It ain’t easy being SFPD these days. It seems like there are a litany of pressures pulling the department in every which direction while simultaneously stretching its resources ever thinner. Take, for example, the hearing at City Hall this Wednesday before the Board of Supervisors that turned contentious over the issue of community policing. While interim Police Chief Jeff Godown agreed with Supervisors Ross Mirkarimi and David Campos, at least in theory, that the department should be committed to community policing as the department’s over-arching crime reduction strategy, he balked when the Supes suggested that the practice should be mandated.
Community policing came into vogue in law enforcement circles in the 1980s to describe a novel approach to police work that, paradoxically, has been what many good cops have been doing since time immemorial. The theory is that the best way for officers to police a community is to immerse themselves in said community. Make friends with the locals, pound the pavement every day and all that good stuff. It’s about changing the way that the police department views itself–from primarily a law enforcement agency to one focused on public safety. Yeah, it’s all warm and fuzzy but, when implemented correctly, its been proven highly effective.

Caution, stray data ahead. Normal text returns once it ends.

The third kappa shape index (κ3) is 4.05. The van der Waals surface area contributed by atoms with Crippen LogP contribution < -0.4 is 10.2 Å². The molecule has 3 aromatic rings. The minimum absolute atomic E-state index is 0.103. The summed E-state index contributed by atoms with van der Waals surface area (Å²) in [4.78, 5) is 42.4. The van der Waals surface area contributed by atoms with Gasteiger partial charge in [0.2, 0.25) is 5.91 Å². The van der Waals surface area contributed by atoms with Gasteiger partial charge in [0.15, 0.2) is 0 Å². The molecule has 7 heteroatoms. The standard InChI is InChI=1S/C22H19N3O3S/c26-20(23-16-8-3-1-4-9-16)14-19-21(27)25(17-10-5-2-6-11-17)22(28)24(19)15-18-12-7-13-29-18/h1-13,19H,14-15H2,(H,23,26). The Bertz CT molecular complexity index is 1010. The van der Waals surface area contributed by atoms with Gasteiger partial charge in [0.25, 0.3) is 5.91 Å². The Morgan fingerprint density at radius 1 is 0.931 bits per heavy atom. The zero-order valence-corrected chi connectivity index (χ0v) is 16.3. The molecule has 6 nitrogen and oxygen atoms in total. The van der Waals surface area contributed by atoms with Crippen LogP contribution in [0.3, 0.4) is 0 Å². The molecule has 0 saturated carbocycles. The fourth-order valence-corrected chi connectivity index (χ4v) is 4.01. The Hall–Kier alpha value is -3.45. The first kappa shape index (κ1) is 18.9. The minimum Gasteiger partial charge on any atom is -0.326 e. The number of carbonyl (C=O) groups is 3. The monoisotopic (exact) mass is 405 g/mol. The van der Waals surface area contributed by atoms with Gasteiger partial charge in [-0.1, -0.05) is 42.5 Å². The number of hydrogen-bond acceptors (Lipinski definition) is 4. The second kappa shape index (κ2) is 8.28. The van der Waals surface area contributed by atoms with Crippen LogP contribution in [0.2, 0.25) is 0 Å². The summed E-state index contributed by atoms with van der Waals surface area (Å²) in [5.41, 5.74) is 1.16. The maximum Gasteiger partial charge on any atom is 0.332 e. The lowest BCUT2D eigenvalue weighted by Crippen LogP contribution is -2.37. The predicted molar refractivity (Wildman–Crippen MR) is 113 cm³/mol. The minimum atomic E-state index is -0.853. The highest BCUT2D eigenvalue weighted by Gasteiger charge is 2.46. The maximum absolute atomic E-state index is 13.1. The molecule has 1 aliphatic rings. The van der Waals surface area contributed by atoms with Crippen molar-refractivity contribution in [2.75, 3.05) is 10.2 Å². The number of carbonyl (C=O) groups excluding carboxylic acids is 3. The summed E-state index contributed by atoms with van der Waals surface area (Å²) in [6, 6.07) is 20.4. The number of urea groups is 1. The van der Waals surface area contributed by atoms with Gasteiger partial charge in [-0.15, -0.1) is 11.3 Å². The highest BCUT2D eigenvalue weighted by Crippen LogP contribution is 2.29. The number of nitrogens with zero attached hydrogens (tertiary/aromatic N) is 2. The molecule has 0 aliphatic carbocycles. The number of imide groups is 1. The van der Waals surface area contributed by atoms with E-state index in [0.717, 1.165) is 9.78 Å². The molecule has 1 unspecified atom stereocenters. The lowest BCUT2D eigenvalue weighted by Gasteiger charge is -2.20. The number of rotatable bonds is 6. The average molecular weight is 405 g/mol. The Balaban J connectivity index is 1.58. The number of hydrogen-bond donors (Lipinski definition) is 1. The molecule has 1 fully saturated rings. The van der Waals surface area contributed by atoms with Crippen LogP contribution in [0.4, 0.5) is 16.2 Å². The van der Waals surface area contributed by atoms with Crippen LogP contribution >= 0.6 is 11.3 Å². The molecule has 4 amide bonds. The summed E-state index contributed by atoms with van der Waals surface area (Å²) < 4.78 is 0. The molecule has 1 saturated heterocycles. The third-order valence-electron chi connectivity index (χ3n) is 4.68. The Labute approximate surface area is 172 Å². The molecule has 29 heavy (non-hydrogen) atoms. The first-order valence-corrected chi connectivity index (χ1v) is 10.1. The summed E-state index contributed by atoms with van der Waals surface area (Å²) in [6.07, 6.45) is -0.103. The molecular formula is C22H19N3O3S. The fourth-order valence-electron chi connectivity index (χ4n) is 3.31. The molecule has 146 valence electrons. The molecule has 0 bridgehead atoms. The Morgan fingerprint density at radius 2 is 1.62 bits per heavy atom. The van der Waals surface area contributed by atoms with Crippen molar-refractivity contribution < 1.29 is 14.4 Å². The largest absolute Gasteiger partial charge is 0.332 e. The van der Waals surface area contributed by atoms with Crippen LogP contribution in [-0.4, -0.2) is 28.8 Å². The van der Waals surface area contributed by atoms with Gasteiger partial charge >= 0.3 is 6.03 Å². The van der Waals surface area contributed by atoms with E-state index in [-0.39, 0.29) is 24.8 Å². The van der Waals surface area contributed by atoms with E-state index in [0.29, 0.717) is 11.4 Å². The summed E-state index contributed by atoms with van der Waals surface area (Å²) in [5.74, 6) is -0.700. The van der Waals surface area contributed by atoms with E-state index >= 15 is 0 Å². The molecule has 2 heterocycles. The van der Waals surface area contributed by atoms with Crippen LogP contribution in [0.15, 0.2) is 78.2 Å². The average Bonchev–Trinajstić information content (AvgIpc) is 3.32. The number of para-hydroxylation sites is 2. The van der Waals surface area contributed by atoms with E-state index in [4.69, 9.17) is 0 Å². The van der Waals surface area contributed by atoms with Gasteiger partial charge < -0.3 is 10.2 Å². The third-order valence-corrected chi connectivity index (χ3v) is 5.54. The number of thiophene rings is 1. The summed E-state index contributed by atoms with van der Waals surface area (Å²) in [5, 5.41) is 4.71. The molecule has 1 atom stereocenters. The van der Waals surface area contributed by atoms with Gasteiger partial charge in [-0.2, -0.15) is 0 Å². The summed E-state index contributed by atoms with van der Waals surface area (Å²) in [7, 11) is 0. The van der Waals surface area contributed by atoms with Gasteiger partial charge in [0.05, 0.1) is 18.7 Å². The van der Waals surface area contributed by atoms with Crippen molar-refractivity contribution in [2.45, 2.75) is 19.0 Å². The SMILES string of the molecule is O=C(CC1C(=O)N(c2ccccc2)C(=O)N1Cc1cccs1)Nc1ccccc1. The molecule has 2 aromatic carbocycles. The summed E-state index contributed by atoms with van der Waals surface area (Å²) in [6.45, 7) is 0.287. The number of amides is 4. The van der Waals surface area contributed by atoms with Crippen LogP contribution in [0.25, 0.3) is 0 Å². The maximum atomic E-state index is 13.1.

It’s easy to see why community policing is the type of thing that law-and-order minded San Francisco progressives can’t get enough of. So it makes sense that Campos, a former police commissioner, and Mirkarimi, who went though the police academy and is currently on the ballot to replace beloved, long-time San Francisco Sheriff Mike Hennessey, would want to forever inscribe community policing into the books.
Godown’s problem is that what Campos and Mirkarimi are proposing would dictate specific officer deployment decisions–the type of thing that’s anathema to independent-minded police chiefs who don’t like politicians telling them how to run their department. Conversely, the people who want to make community policing the law of the land are doing so in the light of former top cop, and current DA, George Gascon’s preference for the more statistically-based CompStat method of policing.
Instead of directly engaging with the community, CompStat uses rigorous statistical analysis to determine crime hot-spots and then determining the best methods to counteract it. Think Sabremetics except concerned with solving murders instead of helping the Oakland A’s reach the playoffs.
Last year San Francisco voters struck down a ballot measure requiring community policing and local law enforcement has long opposed the increased foot patrols that intensive community policing requires.
This opposition to community policing is largely based on its intensive use of resources at a time when both budgets and rosters are stretched thin. Budget considerations could lead to as many as 500 officers retiring from the force in the coming years. Cuts have similarly decimated the unfortunately Guttenberg-free incoming police academy class, meaning that replacing the retiring officers is unlikely.